The church and parsonage house by Frederick Gurney before restoration about 1860 [Z50/42/13]
Until 1810 Eggington was a chapelry in the parish and peculiar of Leighton Buzzard and today’s church was a chapel of ease for the villagers. The Bedfordshire Historic Environment Record [HER] contains information on the county’s historic buildings and landscapes and summaries of each entry can now be found online as part of the Heritage Gateway website. The curate’s house [HER 2420] is recorded in a file of papers of the steward of Eggington Manor of 1653 in a passage titled Town Lands: “The Feoffees of the Curates house and Chappell yard of Eginton and Clipston and Clipston Chappell wick …” [RY66]. This curate's house stood on the site of a modern house to the west of the churchyard called Saint Michael’s and is shown on a drawing by Frederick Gurney [Z50/42/13]. The house was demolished in the early 20th century.
When Eggington became an ecclesiastical parish in 1810 the vicar, presumably, continued to inhabit the curate’s house. However, in plans were drawn up for a new vicarage [X392/9/1-23]. The vicarage was built soon afterwards and the stables were completed in 1885.
The Rating and Valuation Act 1925 specified that every building and piece of land in the country was to be assessed to determine its rateable value. The valuer visiting the White House [DV1/C174/48] on 30th March 1927 thought it would have been worth a rent of £75 per annum as a private house. He commented: A good Vicarage”.
Downstairs accommodation comprised: a drawing room; a dining room; a study; a kitchen; a scullery; a pantry and a butler’s pantry. Upstairs were five bedrooms and a dressing room. There were also four attic bedrooms on the second floor.
A brick and tiled coal shed and knife house (“large”) stood outside. There was also a brick and tiled cow house used as a coal shed and a stable for two horses with a harness room with a loft over and a coach house.
A later hand has commented: “Too big” and added more external accommodation: a potting shed measuring 8 feet by 12 feet; a brick and slate furnace hole (“new furnace required. Not used for 2 years”) and a 22 feet by 12 feet heated glasshouse. This hand also commented: “Water has to be carted. No lighting or modern conveniences. Well built and in good condition. Large for size of living, Vicar has private means, built house himself”. This was not necessarily true as the White House was built in 1881 and James Sunderland only became vicar in 1892, his predecessor from 1859 having been John Hurnall, unless Sunderland was acting as curate in Hurnall’s time.
Adjoining the vicarage was a smallholding owned by Bedfordshire County Council amounting to just over an acre. This was let to Rev. Sunderland for £4/10/- per annum. On it was an old railway carriage with a corrugated iron roof used as a store. The valuer commented that there was “Difficult access for others than the Vicarage. Rent high for land. Good soil”.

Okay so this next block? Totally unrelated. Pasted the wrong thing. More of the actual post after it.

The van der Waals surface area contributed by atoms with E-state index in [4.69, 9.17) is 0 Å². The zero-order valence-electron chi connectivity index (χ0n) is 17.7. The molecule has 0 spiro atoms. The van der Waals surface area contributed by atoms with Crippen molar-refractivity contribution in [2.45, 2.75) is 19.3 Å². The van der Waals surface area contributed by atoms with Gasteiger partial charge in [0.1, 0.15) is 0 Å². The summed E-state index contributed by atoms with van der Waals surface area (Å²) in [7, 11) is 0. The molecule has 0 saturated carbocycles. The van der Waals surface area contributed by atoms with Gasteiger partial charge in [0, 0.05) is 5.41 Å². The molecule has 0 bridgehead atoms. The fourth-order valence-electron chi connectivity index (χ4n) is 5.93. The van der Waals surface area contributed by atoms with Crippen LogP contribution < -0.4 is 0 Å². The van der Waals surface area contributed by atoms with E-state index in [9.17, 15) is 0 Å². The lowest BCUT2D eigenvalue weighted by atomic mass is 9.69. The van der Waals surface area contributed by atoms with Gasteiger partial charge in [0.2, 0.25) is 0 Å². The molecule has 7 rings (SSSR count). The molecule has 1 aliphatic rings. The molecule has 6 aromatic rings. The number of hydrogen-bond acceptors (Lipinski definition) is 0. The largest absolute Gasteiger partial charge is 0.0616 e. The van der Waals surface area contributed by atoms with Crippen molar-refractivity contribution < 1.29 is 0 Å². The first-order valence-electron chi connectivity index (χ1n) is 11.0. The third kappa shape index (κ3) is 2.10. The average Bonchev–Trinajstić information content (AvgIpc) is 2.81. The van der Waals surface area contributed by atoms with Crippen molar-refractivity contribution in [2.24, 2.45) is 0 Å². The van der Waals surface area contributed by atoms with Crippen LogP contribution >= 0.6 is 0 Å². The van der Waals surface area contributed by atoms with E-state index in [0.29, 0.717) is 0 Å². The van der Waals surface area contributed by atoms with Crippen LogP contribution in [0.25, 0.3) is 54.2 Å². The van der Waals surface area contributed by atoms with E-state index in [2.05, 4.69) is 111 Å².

About 1961 the vicarage was sold to Bedfordshire County Council, becoming the White House children’s home. Bedfordshire and Luton Archives and Records Service has the following records for the home, though inmate registers are closed to access for one hundred years from the date the register ends.
- CH/V82/1 inmate register 1961-1968;
- CH/SubP3/9/1: Southern Children's Homes Management Sub-Committee agenda papers 1964-1970;
- CH/SubM3/9/1 Southern Children's Homes Management Sub-Committee minutes 1964-1970;
- CH/V82/4 inmate register 1968-1974;
- PY/E2/1/111-112 staff accommodation 1981-1984;
- PY/E11/13 sale of the children’s home including sale particulars 1983-1984.
In 1983 there were twelve children aged between 9 and 15 at the White House, in accommodation designed for eighteen. These falling numbers of children in care were mirrored in other establishments around the county leading to the decision to close some of them, including the White House.
The children’s home was offered for sale in 1984 and the sale particulars gave details as follows [PY/E11/13]. The main building comprised a basement with three small rooms and three floors above. On the ground floor were: a hall; an office measuring 8 feet 2 inches by 6 feet 2 inches; a W. C. with a hand basin; a cloakroom with two W. Cs and four hand basins; a living room measuring 18 feet 9 inches by 13 feet 8 inches with a bay measuring 3 feet 7 inches by 9 feet 10 inches; a second living room measuring 14 feet by 19 feet 10 inches with a bay measuring 3 feet by 9 feet; a living room measuring 14 feet by 12 feet 8 inches; a kitchen measuring 15 feet 5 inches by 14 feet 11 inches; a scullery measuring 8 feet 8 inches by 17 feet; a lobby and larder measuring 11 feet 4 inches by 6 feet and a small conservatory.
The first floor had a bathroom, a shower room, two separate W.Cs and bedrooms measuring, respectively, 18 feet 8 inches by 13 feet 8 inches; 7 feet by 14 feet 3 inches; 16 feet 9 inches by 15 feet 4 inches and 13 feet 3 inches by 11 feet 7 inches. The second floor had a living room measuring 18 feet 9 inches, a bathroom, a lobby and bedrooms measuring 10 feet 6 inches by 15 feet 9 inches and 14 feet 4 inches by 15 feet 9 inches.
There was also a modern house on the site, built in the mid 1970s and comprising, on the ground floor: a living room measuring 17 feet 6 inches by 11 feet 8 inches; a kitchen/diner measuring 18 feet by 17 feet 11 inches and a hall. Upstairs was a bathroom, a separate W. C. and bedrooms measuring 10 feet 5 inches by 11 feet; 15 feet 9 inches by 11 feet and 9 feet 6 inches by 6 feet 10 inches.
The White House was bought by a private buyer for use as an old people’s home for £125,000. The home opened in December 1984. At the date of writing  is a privately run nursing home for the elderly, owned by Janes Care Homes of Leighton Buzzard, and still called the White House.
The White House January 2013